Kelly's script is a masterclass in refusing the big moment or the tragic scene, and the cast handles the colloquial redundancies and repetitions of the text well -- including all the marvelously gratuitous swearing -- as the actors splice pathos with bathos: "Inside I cried my lungs out. Outside I carried on eating the lamb." And the range of the play is breathtaking: Lear, with bits of Macbeth thrown in for good measure; profiteering big business; personal redemption; lyrical wonder at the cosmos. Over-reaching, probably. Over-long -- definitely.

Show Hide image

How wine crosses national boundaries

With a glass of wine, and a bit of imagination, wine can take us anywhere.

Wine offers many pleasures, one of which is effortless movement. You can visit places that make the wines you love, but you can also sip yourself to where these grapes once grew, or use a mind-expanding mouthful to conjure somewhere unrelated but more appropriate to your mood. Chablis, say, need not transport you to damp and landlocked Burgundy, even if the vines flourish there, not when those stony white wines suit sun, sea and shellfish so well.

Still, I’d never been to Istria – a triangle of land across the Adriatic from the upper calf of Italy’s boot – either in vino or in veritas, until I tried a selection of wines from Pacta Connect, a Brighton-based, wine-importing couple obsessed with Central and Eastern Europe. 

The tapas restaurant Poco on Broadway Market in east London has fiercely ecological credentials – it uses lots of locally sourced and sustainably grown food and the space is a former bike shop – but this fierceness doesn’t extend to entirely virtuous wine-buying, thank goodness. I’m all for saving the planet: waggle the eco-spear too hard, however, and I’ll be forced to drink nothing but English wine. Trying each other’s wines, like learning each other’s customs, is vital to understanding: there’s no point improving the atmosphere if we all just sit around inhaling our own CO2 at home.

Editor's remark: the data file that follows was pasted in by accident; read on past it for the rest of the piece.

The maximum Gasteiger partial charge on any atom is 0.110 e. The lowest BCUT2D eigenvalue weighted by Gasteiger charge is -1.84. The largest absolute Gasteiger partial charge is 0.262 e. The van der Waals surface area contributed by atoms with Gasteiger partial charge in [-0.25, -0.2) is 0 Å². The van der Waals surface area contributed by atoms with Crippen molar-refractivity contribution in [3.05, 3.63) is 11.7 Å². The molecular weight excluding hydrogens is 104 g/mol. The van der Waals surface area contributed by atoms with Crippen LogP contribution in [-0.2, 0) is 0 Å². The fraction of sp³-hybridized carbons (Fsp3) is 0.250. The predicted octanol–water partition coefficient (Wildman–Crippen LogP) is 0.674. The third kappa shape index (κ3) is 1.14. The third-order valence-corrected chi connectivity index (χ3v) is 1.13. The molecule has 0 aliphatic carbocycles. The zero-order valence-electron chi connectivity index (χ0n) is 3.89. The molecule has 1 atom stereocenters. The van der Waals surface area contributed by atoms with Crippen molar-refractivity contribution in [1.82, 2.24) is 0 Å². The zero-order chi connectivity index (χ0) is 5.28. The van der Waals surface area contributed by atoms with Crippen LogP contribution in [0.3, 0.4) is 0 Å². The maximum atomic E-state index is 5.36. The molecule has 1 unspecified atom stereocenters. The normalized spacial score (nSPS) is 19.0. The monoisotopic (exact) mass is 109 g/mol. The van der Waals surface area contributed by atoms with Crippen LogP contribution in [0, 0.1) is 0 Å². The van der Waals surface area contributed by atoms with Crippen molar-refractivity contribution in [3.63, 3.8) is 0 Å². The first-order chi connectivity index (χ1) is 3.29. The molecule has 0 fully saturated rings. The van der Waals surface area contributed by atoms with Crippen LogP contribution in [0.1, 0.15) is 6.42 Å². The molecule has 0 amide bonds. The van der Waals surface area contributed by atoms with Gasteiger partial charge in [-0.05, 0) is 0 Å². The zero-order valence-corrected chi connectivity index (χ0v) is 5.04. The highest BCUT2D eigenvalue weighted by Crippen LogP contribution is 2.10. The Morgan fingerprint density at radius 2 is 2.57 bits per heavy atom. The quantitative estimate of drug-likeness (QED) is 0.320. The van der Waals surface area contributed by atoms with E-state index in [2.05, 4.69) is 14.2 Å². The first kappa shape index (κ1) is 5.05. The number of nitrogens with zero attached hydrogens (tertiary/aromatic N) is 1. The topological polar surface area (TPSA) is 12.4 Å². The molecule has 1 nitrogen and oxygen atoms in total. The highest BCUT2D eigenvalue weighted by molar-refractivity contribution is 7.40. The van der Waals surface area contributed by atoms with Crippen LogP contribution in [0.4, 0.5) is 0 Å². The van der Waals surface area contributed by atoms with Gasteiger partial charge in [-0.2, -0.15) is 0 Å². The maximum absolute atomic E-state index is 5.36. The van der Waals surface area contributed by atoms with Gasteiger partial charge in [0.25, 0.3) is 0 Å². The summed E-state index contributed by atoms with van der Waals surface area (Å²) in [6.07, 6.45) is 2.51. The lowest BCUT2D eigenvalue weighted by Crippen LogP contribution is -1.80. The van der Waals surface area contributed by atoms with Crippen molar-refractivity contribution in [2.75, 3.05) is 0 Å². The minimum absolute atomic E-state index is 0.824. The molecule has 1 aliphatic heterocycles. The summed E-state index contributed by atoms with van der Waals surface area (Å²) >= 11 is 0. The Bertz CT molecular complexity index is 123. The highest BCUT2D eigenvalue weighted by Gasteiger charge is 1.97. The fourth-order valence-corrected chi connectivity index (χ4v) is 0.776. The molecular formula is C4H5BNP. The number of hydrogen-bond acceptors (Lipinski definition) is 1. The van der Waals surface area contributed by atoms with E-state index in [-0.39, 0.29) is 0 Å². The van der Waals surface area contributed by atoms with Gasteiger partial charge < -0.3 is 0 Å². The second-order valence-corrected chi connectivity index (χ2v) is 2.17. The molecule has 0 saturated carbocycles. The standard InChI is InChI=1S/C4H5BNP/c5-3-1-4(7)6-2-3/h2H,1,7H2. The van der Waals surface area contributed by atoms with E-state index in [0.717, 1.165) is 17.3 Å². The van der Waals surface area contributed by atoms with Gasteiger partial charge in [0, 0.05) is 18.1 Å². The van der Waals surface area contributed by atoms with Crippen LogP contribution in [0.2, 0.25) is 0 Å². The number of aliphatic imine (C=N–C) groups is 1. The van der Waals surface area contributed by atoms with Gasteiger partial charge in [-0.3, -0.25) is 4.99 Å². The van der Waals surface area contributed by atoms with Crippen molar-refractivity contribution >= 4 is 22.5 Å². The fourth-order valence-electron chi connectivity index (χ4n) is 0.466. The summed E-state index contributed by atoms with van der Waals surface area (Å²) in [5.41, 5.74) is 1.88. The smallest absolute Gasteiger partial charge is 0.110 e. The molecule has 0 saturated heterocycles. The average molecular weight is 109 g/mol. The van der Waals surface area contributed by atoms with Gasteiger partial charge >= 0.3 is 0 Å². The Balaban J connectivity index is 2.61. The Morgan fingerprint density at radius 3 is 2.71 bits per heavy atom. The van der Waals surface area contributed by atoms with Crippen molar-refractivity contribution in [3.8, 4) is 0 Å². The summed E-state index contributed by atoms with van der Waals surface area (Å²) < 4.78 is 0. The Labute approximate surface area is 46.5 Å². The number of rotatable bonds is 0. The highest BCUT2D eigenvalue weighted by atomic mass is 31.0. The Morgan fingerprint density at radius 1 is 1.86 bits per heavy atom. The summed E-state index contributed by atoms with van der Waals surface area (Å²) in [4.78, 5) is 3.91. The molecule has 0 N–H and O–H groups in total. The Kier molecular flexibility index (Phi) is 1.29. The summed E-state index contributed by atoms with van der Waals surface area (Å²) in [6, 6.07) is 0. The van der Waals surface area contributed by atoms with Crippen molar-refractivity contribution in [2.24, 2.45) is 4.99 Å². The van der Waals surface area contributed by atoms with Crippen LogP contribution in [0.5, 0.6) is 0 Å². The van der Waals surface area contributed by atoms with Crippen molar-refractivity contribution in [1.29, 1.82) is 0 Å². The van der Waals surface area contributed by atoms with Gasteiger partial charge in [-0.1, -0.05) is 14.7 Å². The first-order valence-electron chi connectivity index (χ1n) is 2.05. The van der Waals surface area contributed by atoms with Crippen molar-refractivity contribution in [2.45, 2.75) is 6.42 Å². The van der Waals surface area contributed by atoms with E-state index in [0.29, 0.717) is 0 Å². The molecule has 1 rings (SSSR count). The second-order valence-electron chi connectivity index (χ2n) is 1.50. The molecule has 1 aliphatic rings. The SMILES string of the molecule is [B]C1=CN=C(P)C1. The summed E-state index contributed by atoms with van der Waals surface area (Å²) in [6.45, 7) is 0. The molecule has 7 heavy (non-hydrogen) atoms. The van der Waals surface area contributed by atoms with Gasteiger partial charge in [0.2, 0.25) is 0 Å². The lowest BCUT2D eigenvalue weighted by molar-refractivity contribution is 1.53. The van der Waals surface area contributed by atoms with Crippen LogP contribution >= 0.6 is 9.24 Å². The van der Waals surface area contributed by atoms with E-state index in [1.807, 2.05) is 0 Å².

The world is full of wine and it is our duty to drink variously in the name of peace and co-operation – which are not gifts that have frequently been bestowed on Istria. I have sought enlightenment from Anna, the Culinary Anthropologist. A cookery teacher and part-time Istrian, she has a house on the peninsula and a PhD in progress on its gastronomy. So now, I know that Istria is a peninsula, even if its borders are debated – a result of Croatia, Slovenia and Italy all wanting a piece of its fertile red soil and Mediterranean climate.

From ancient Romans to independence-seeking Croatians in the early 1990s, all sorts of people have churned up the vineyards, which hasn’t stopped the Istrians making wine; political troubles may even have added to the impetus. A strawberry-ish, slightly sparkling Slovenian rosé got on splendidly with plump Greek olives and English bean hummus, topped with pickled tarragon and thyme-like za’atar herbs from the Syrian-Lebanese mountains. A perfumed white called Sivi Pinot by the same winemaker, Miha Batič, from Slovenian Istria’s Vipava Valley, was excellent with kale in lemon juice: an unlikely meeting of the Adriatic, the Atlantic and the Mediterranean. Sivi Pinot is another name for Pinot Grigio, which seems fair enough: as long as we can raise our glasses and agree to differ, names should be no problem.

But sometimes we can’t. The other Slovenian winemaker on the menu, Uroš Klabjan, lives three kilometres from the Italian city of Trieste, where his Malvazija Istarska would be called Malvasia Istriana. Either way, it is fresh and slightly apricot-like, and goes dangerously well with nothing at all: I see why this is Istria’s most popular white grape. His Refošk, an intense red, is also good but there is a complicated argument over when Refošk should be called Teran. Like battles over parts of the Balkans, these wrangles seem incomprehensible to many of us, but it’s sobering to think that wine can reflect the less pleasant aspects of cross-cultural contact. Intolerance and jingoism don’t taste any better than they sound.

We finish with Gerzinić’s Yellow Muskat and rhubarb parfait: Croatian dessert wine from an ancient grape found around the world, with an English plant transformed by a French name. There’s nothing sweeter than international co-operation. Except, perhaps, armchair travel.

Nina Caplan is the 2014 Fortnum & Mason Drink Writer of the Year and 2014 Louis Roederer International Wine Columnist of the Year for her columns on drink in the New Statesman. She tweets as @NinaCaplan.

This article first appeared in the 23 June 2016 issue of the New Statesman, Divided Britain